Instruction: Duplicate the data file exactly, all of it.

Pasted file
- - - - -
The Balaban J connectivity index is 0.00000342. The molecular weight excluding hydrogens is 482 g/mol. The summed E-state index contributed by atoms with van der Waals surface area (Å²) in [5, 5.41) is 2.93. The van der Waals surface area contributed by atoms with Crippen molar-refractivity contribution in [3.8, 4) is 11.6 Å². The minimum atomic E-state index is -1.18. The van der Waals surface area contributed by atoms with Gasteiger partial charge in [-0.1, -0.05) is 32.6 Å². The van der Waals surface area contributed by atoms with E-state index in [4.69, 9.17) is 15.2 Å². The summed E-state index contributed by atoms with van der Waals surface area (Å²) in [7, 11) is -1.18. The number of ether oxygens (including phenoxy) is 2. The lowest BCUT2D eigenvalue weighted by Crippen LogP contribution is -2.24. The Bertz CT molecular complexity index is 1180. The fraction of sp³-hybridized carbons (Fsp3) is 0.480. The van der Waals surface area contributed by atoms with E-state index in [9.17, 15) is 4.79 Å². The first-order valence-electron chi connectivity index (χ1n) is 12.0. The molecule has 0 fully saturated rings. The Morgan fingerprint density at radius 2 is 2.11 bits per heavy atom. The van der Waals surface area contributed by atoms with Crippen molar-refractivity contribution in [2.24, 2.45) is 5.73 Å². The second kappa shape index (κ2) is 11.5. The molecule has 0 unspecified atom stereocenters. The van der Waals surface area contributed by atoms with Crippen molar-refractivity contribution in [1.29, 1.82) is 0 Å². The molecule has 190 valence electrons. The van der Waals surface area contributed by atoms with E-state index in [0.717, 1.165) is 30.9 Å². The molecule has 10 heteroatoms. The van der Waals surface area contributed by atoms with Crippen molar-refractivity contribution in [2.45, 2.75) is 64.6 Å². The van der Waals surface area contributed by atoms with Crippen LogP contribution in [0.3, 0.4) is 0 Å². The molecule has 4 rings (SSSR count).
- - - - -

The Balaban J connectivity index is 0.00000342. The molecular weight excluding hydrogens is 482 g/mol. The summed E-state index contributed by atoms with van der Waals surface area (Å²) in [5, 5.41) is 2.93. The van der Waals surface area contributed by atoms with Crippen molar-refractivity contribution in [3.8, 4) is 11.6 Å². The minimum atomic E-state index is -1.18. The van der Waals surface area contributed by atoms with Gasteiger partial charge in [-0.1, -0.05) is 32.6 Å². The van der Waals surface area contributed by atoms with E-state index in [4.69, 9.17) is 15.2 Å². The summed E-state index contributed by atoms with van der Waals surface area (Å²) in [7, 11) is -1.18. The number of ether oxygens (including phenoxy) is 2. The lowest BCUT2D eigenvalue weighted by Crippen LogP contribution is -2.24. The Bertz CT molecular complexity index is 1180. The fraction of sp³-hybridized carbons (Fsp3) is 0.480. The van der Waals surface area contributed by atoms with E-state index in [9.17, 15) is 4.79 Å². The first-order valence-electron chi connectivity index (χ1n) is 12.0. The molecule has 0 fully saturated rings. The Morgan fingerprint density at radius 2 is 2.11 bits per heavy atom. The van der Waals surface area contributed by atoms with Crippen molar-refractivity contribution in [2.24, 2.45) is 5.73 Å². The second kappa shape index (κ2) is 11.5. The molecule has 0 unspecified atom stereocenters. The van der Waals surface area contributed by atoms with Crippen molar-refractivity contribution in [1.29, 1.82) is 0 Å². The molecule has 190 valence electrons. The van der Waals surface area contributed by atoms with E-state index in [0.717, 1.165) is 30.9 Å². The molecule has 10 heteroatoms. The van der Waals surface area contributed by atoms with Crippen molar-refractivity contribution in [2.45, 2.75) is 64.6 Å². The van der Waals surface area contributed by atoms with Crippen LogP contribution in [0.3, 0.4) is 0 Å². The molecule has 4 rings (SSSR count).